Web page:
A self-driving car being tested by Google hits a municipal bus on a city road in California, a minor accident that seems, to be the first time through one of the tech company’s vehicles caused an accident.
Google’s self-driving car hits municipal bus in California
The collision occurred on Valentine’s Day(Feb 14) and Google reported it to California’s Department of Motor Vehicles in an accident report that the agency posted Monday. The car was moving at 2 mph and the transport at 15 mph. Nobody was harmed.
The report does not address the issue of deficiency. In any case, Google composed that its car was attempting to get around a few sandbags on a road in Mountain View, California when its left front struck the right half of the transport.
The car’s test driver – who under state law must be in the front seat to snatch the wheel when required – thought the transport would yield and do not have control when the impact happened, by a report.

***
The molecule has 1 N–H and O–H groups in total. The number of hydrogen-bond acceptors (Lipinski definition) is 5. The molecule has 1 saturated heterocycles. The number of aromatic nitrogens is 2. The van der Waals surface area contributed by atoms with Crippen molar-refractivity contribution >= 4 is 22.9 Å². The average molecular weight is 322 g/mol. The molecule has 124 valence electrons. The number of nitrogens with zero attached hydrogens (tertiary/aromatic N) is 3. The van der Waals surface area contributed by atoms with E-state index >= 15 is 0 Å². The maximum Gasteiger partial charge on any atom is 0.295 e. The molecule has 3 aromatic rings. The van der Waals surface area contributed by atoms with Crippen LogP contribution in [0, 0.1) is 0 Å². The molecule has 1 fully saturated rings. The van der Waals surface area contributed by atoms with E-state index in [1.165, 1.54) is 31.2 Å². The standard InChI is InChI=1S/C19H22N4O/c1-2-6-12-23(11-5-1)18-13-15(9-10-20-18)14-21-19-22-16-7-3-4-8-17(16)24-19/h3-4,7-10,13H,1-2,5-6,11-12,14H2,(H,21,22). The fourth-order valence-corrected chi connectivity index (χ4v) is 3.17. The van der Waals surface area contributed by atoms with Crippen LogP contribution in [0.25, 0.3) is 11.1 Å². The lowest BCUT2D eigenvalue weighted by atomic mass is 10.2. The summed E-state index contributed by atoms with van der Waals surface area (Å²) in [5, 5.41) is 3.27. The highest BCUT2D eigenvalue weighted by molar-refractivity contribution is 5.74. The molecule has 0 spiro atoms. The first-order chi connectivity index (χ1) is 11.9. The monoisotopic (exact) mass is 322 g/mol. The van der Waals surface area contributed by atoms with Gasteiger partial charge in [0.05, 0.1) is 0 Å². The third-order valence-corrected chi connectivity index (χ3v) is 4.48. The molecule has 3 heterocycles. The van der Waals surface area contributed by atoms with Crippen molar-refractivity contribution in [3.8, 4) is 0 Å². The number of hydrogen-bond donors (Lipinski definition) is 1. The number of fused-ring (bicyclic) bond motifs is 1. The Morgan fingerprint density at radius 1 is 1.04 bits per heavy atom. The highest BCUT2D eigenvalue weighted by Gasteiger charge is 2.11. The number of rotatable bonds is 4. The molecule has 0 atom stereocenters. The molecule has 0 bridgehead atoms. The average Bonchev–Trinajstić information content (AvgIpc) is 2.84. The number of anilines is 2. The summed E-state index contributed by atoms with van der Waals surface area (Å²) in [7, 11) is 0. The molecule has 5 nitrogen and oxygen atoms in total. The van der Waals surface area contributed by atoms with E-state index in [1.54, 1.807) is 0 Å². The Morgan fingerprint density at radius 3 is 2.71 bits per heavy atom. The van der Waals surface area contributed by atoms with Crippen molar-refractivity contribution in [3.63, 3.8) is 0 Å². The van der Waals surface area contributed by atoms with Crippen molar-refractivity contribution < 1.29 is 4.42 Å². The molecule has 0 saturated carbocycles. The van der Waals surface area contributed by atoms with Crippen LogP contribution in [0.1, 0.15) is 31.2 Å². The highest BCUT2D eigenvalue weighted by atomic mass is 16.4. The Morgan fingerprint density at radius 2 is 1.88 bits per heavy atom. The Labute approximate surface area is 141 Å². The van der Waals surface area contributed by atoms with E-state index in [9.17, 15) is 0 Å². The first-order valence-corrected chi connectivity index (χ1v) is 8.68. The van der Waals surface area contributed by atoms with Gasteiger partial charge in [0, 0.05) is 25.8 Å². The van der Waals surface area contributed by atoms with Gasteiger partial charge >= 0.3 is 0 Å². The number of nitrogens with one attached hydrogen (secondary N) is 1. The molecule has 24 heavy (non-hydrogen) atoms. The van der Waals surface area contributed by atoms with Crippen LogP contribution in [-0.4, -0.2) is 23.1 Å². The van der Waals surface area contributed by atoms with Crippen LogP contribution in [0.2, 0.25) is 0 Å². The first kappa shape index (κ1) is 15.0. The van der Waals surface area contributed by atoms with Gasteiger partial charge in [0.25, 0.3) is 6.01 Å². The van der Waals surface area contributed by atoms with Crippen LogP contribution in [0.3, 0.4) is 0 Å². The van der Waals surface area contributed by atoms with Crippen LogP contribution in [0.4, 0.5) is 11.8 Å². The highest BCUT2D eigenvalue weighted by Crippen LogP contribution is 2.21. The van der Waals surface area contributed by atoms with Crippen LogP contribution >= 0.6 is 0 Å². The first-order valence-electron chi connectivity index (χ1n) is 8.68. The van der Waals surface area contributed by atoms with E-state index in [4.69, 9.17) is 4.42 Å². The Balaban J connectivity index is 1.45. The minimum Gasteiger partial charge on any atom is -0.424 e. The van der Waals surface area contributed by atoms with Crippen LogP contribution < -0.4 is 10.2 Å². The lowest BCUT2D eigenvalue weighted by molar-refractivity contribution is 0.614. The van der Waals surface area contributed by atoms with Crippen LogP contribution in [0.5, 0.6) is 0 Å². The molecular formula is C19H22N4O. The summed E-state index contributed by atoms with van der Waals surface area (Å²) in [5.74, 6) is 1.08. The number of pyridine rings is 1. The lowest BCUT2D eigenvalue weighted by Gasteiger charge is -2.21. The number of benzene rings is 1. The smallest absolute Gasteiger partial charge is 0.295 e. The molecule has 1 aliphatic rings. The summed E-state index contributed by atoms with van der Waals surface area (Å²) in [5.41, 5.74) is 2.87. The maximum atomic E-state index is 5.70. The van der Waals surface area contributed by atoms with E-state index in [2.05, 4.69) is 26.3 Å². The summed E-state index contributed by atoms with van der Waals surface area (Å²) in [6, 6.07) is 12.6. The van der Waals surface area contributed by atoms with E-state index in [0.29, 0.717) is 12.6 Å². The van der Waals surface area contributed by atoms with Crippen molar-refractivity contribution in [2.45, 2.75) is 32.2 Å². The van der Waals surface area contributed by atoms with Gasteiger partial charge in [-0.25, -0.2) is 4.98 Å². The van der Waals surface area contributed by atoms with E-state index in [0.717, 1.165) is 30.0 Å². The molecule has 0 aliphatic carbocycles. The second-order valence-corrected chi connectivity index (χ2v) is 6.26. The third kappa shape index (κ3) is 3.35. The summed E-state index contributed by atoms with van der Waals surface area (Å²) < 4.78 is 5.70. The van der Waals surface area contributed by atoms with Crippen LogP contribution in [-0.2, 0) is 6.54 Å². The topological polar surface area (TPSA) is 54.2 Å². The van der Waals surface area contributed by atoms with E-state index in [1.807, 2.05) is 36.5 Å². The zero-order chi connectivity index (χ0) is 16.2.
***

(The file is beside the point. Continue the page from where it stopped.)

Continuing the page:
This is the second crash Google has answered to the DMV this year, CBS San Francisco reports. In this way, there have been more than twelve accidents including the company’s self-driving cars. No one harmed in these accidents. In most cases the Google vehicles were back finished or side-swiped by different other cars.
Google has been trying an armada of adjusted SUVs and model cars in the city of Mountain View, close to the company’s Silicon Valley base camp, and also in Austin, Texas, and Kirkland, Washington, as a component of its Self-Driving Car Project. The companys’s objective is for the vehicles to wind up completely self-driving.
“For this situation, we unmistakably bear some obligation, in light of the fact that if our car hadn’t moved there wouldn’t have been a crash,” the company said. Google included that it has refined its software in the repercussions of the accident.
“Starting now and into the foreseeable future, our cars will all the more profoundly understand that transports (and other huge vehicles) are less inclined to respect us than other types of vehicles, and we would like to handle situations like this all the more smoothly later on,” Google said in a statement.